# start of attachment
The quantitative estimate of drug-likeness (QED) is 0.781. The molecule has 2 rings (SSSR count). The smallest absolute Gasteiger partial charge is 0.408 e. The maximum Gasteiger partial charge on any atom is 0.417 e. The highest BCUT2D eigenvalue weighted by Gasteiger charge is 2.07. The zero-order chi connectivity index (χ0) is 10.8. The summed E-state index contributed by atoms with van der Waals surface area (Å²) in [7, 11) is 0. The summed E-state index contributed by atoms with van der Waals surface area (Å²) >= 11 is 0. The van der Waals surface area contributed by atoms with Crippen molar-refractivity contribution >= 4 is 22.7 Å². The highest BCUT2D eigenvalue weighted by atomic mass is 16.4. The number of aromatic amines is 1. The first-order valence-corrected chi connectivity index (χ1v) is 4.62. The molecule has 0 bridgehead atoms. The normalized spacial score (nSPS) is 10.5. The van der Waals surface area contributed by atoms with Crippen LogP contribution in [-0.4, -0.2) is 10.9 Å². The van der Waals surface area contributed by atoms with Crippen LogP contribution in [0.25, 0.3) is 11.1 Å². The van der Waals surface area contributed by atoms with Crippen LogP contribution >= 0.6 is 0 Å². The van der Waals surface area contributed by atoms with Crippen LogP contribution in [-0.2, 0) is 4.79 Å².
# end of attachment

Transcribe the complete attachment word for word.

The quantitative estimate of drug-likeness (QED) is 0.781. The molecule has 2 rings (SSSR count). The smallest absolute Gasteiger partial charge is 0.408 e. The maximum Gasteiger partial charge on any atom is 0.417 e. The highest BCUT2D eigenvalue weighted by Gasteiger charge is 2.07. The zero-order chi connectivity index (χ0) is 10.8. The summed E-state index contributed by atoms with van der Waals surface area (Å²) in [7, 11) is 0. The summed E-state index contributed by atoms with van der Waals surface area (Å²) >= 11 is 0. The van der Waals surface area contributed by atoms with Crippen molar-refractivity contribution >= 4 is 22.7 Å². The highest BCUT2D eigenvalue weighted by atomic mass is 16.4. The number of aromatic amines is 1. The first-order valence-corrected chi connectivity index (χ1v) is 4.62. The molecule has 0 bridgehead atoms. The normalized spacial score (nSPS) is 10.5. The van der Waals surface area contributed by atoms with Crippen LogP contribution in [-0.4, -0.2) is 10.9 Å². The van der Waals surface area contributed by atoms with Crippen LogP contribution in [0.25, 0.3) is 11.1 Å². The van der Waals surface area contributed by atoms with Crippen LogP contribution >= 0.6 is 0 Å². The van der Waals surface area contributed by atoms with Crippen LogP contribution in [-0.2, 0) is 4.79 Å².